Rothschild's Fiddle (Chekhov/Fell)

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For other English-language translations of this work, see Rothschild's Fiddle.

IT was a tiny town, worse than a village, inhabited chiefly by old people who so seldom died that it was really vexatious. Very few coffins were needed for the hospital and the jail; in a word, business was bad. If Jacob Ivanoff had been a maker of coffins in the county town, he would probably have owned a house of his own by now, and would have been called Mr. Ivanoff, but here in this little place he was simply called Jacob, and for some reason his nickname was Bronze. He lived as poorly as any common peasant in a little old hut of one room, in which he and Martha, and the stove, and a double bed, and the coffins, and his joiner's bench, and all the necessities of housekeeping were stowed away.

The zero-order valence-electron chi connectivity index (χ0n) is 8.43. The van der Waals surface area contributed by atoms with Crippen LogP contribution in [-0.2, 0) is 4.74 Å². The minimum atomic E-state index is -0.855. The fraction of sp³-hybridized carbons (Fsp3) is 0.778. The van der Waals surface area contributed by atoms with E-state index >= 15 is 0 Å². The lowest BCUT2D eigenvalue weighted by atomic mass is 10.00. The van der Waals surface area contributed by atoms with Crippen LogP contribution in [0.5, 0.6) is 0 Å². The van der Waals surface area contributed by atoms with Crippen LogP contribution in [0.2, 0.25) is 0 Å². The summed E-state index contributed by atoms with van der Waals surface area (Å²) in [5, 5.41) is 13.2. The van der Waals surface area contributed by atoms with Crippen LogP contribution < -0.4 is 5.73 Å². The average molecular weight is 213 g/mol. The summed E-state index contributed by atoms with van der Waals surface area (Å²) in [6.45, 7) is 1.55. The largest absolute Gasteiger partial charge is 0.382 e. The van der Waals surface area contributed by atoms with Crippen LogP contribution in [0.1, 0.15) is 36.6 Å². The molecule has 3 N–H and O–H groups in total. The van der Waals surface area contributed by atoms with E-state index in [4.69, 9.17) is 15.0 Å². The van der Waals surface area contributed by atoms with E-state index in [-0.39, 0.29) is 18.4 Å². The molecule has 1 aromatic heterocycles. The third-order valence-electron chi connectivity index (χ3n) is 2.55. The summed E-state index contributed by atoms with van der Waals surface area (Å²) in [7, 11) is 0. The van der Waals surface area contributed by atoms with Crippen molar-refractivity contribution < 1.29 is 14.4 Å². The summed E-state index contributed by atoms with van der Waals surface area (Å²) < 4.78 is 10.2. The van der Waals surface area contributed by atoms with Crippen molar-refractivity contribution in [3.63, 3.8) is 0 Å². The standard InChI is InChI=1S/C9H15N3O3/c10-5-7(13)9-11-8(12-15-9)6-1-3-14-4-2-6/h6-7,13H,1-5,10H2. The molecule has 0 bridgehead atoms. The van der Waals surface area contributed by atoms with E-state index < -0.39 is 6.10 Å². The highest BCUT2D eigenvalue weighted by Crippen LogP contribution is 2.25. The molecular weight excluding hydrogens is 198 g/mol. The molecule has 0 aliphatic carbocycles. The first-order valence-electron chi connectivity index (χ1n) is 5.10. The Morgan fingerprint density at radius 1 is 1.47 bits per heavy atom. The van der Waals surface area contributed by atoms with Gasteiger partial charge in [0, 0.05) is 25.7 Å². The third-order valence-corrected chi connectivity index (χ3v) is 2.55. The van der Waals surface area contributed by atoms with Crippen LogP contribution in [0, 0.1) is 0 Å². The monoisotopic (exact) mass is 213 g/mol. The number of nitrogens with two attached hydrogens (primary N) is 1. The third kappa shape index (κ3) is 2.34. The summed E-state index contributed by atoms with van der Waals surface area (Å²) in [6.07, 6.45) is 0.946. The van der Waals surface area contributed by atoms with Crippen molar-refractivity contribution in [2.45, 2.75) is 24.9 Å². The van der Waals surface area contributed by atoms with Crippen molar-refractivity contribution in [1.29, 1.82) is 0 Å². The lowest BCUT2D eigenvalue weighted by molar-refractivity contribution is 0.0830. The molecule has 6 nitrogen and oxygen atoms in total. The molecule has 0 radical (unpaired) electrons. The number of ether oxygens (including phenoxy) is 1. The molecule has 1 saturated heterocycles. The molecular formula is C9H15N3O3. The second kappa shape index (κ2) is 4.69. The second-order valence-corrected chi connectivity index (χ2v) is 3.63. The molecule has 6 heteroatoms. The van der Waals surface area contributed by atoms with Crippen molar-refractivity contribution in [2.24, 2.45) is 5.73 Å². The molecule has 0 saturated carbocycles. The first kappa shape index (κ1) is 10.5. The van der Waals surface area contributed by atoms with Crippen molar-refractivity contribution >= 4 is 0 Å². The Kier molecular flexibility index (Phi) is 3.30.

The coffins made by Jacob were serviceable and strong. For the peasants and townsfolk he made them to fit himself and never went wrong, for, although he was seventy years old, there was no man, not even in the prison, any taller or stouter than he was. For the gentry and for women he made them to measure, using an iron yardstick for the purpose. He was always very reluctant to take orders for children's coffins, and made them contemptuously without taking any measurements at all, always saying when he was paid for them:

"The fact is, I don't like to be bothered with trifles."